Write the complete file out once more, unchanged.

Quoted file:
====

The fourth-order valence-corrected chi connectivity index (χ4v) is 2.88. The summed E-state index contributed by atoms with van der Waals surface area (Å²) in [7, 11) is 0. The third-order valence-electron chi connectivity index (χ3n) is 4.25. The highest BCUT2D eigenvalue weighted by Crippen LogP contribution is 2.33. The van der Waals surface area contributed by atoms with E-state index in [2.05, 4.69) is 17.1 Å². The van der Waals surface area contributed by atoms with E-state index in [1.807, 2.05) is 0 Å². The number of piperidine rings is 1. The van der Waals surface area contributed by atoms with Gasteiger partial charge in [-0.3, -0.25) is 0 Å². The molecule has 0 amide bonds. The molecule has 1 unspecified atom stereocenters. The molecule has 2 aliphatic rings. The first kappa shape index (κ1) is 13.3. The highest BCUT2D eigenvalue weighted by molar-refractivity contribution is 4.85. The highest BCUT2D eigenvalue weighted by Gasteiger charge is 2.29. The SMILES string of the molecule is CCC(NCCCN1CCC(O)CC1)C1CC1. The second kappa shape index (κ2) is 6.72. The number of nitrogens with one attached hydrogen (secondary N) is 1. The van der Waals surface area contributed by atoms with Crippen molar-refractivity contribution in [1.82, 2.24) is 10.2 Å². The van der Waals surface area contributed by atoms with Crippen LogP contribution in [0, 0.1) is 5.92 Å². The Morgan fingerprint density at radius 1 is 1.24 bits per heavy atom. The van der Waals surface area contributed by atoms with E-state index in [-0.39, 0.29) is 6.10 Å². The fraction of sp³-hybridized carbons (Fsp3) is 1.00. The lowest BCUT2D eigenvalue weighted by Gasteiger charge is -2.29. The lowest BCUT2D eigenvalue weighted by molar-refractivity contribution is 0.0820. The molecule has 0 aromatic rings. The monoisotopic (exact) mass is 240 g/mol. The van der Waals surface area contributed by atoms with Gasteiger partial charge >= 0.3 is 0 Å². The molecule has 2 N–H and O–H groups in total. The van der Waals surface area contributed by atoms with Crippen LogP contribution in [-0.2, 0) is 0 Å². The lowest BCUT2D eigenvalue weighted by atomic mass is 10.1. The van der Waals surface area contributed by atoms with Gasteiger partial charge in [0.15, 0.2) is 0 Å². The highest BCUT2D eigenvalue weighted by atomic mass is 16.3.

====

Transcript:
The fourth-order valence-corrected chi connectivity index (χ4v) is 2.88. The summed E-state index contributed by atoms with van der Waals surface area (Å²) in [7, 11) is 0. The third-order valence-electron chi connectivity index (χ3n) is 4.25. The highest BCUT2D eigenvalue weighted by Crippen LogP contribution is 2.33. The van der Waals surface area contributed by atoms with E-state index in [2.05, 4.69) is 17.1 Å². The van der Waals surface area contributed by atoms with E-state index in [1.807, 2.05) is 0 Å². The number of piperidine rings is 1. The van der Waals surface area contributed by atoms with Gasteiger partial charge in [-0.3, -0.25) is 0 Å². The molecule has 0 amide bonds. The molecule has 1 unspecified atom stereocenters. The molecule has 2 aliphatic rings. The first kappa shape index (κ1) is 13.3. The highest BCUT2D eigenvalue weighted by molar-refractivity contribution is 4.85. The highest BCUT2D eigenvalue weighted by Gasteiger charge is 2.29. The SMILES string of the molecule is CCC(NCCCN1CCC(O)CC1)C1CC1. The second kappa shape index (κ2) is 6.72. The number of nitrogens with one attached hydrogen (secondary N) is 1. The van der Waals surface area contributed by atoms with Crippen molar-refractivity contribution in [1.82, 2.24) is 10.2 Å². The van der Waals surface area contributed by atoms with Crippen LogP contribution in [0, 0.1) is 5.92 Å². The Morgan fingerprint density at radius 1 is 1.24 bits per heavy atom. The van der Waals surface area contributed by atoms with E-state index in [-0.39, 0.29) is 6.10 Å². The fraction of sp³-hybridized carbons (Fsp3) is 1.00. The lowest BCUT2D eigenvalue weighted by Gasteiger charge is -2.29. The lowest BCUT2D eigenvalue weighted by molar-refractivity contribution is 0.0820. The molecule has 0 aromatic rings. The monoisotopic (exact) mass is 240 g/mol. The van der Waals surface area contributed by atoms with Gasteiger partial charge >= 0.3 is 0 Å². The molecule has 2 N–H and O–H groups in total. The van der Waals surface area contributed by atoms with Crippen LogP contribution in [-0.2, 0) is 0 Å². The lowest BCUT2D eigenvalue weighted by atomic mass is 10.1. The van der Waals surface area contributed by atoms with Gasteiger partial charge in [0.15, 0.2) is 0 Å². The highest BCUT2D eigenvalue weighted by atomic mass is 16.3.